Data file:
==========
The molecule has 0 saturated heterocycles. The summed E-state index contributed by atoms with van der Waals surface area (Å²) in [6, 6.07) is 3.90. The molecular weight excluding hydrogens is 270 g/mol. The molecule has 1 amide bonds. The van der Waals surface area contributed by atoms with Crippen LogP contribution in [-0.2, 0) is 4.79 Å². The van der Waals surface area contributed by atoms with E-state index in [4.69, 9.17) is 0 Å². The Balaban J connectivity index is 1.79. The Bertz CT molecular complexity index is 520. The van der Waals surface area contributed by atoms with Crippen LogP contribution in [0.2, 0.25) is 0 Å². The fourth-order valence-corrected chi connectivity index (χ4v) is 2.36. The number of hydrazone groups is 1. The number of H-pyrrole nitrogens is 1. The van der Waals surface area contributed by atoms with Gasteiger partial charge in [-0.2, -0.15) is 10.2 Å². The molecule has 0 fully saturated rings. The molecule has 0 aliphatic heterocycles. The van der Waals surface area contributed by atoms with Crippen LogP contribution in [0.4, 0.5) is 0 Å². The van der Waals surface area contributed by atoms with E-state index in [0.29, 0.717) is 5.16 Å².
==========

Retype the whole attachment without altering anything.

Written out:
The molecule has 0 saturated heterocycles. The summed E-state index contributed by atoms with van der Waals surface area (Å²) in [6, 6.07) is 3.90. The molecular weight excluding hydrogens is 270 g/mol. The molecule has 1 amide bonds. The van der Waals surface area contributed by atoms with Crippen LogP contribution in [-0.2, 0) is 4.79 Å². The van der Waals surface area contributed by atoms with E-state index in [4.69, 9.17) is 0 Å². The Balaban J connectivity index is 1.79. The Bertz CT molecular complexity index is 520. The van der Waals surface area contributed by atoms with Crippen LogP contribution in [0.2, 0.25) is 0 Å². The fourth-order valence-corrected chi connectivity index (χ4v) is 2.36. The number of hydrazone groups is 1. The number of H-pyrrole nitrogens is 1. The van der Waals surface area contributed by atoms with Gasteiger partial charge in [-0.2, -0.15) is 10.2 Å². The molecule has 0 fully saturated rings. The molecule has 0 aliphatic heterocycles. The van der Waals surface area contributed by atoms with Crippen LogP contribution in [0.4, 0.5) is 0 Å². The van der Waals surface area contributed by atoms with E-state index in [0.29, 0.717) is 5.16 Å².